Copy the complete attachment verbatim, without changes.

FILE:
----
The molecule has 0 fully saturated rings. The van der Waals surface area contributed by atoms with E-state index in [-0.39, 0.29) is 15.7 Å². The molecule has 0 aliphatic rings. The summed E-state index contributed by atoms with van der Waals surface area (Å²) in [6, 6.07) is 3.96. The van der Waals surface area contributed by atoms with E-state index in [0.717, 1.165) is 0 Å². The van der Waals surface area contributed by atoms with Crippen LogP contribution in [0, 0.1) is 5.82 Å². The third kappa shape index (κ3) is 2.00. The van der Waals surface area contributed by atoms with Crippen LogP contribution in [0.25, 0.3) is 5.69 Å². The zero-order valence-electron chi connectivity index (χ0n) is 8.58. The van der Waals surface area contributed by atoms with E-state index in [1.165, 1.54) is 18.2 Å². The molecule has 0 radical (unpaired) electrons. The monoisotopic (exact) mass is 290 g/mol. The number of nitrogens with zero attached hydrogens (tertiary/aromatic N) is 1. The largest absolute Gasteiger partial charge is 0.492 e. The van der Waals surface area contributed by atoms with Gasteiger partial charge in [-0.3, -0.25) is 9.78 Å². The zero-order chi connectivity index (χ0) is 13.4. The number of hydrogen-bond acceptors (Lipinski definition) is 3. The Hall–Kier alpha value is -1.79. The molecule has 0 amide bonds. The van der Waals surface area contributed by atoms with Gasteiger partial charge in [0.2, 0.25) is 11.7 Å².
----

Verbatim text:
The molecule has 0 fully saturated rings. The van der Waals surface area contributed by atoms with E-state index in [-0.39, 0.29) is 15.7 Å². The molecule has 0 aliphatic rings. The summed E-state index contributed by atoms with van der Waals surface area (Å²) in [6, 6.07) is 3.96. The van der Waals surface area contributed by atoms with E-state index in [0.717, 1.165) is 0 Å². The van der Waals surface area contributed by atoms with Crippen LogP contribution in [0, 0.1) is 5.82 Å². The third kappa shape index (κ3) is 2.00. The van der Waals surface area contributed by atoms with Crippen LogP contribution in [0.25, 0.3) is 5.69 Å². The zero-order valence-electron chi connectivity index (χ0n) is 8.58. The van der Waals surface area contributed by atoms with E-state index in [1.165, 1.54) is 18.2 Å². The molecule has 0 radical (unpaired) electrons. The monoisotopic (exact) mass is 290 g/mol. The number of nitrogens with zero attached hydrogens (tertiary/aromatic N) is 1. The largest absolute Gasteiger partial charge is 0.492 e. The van der Waals surface area contributed by atoms with Gasteiger partial charge in [-0.3, -0.25) is 9.78 Å². The zero-order chi connectivity index (χ0) is 13.4. The number of hydrogen-bond acceptors (Lipinski definition) is 3. The Hall–Kier alpha value is -1.79. The molecule has 0 amide bonds. The van der Waals surface area contributed by atoms with Gasteiger partial charge in [0.2, 0.25) is 11.7 Å².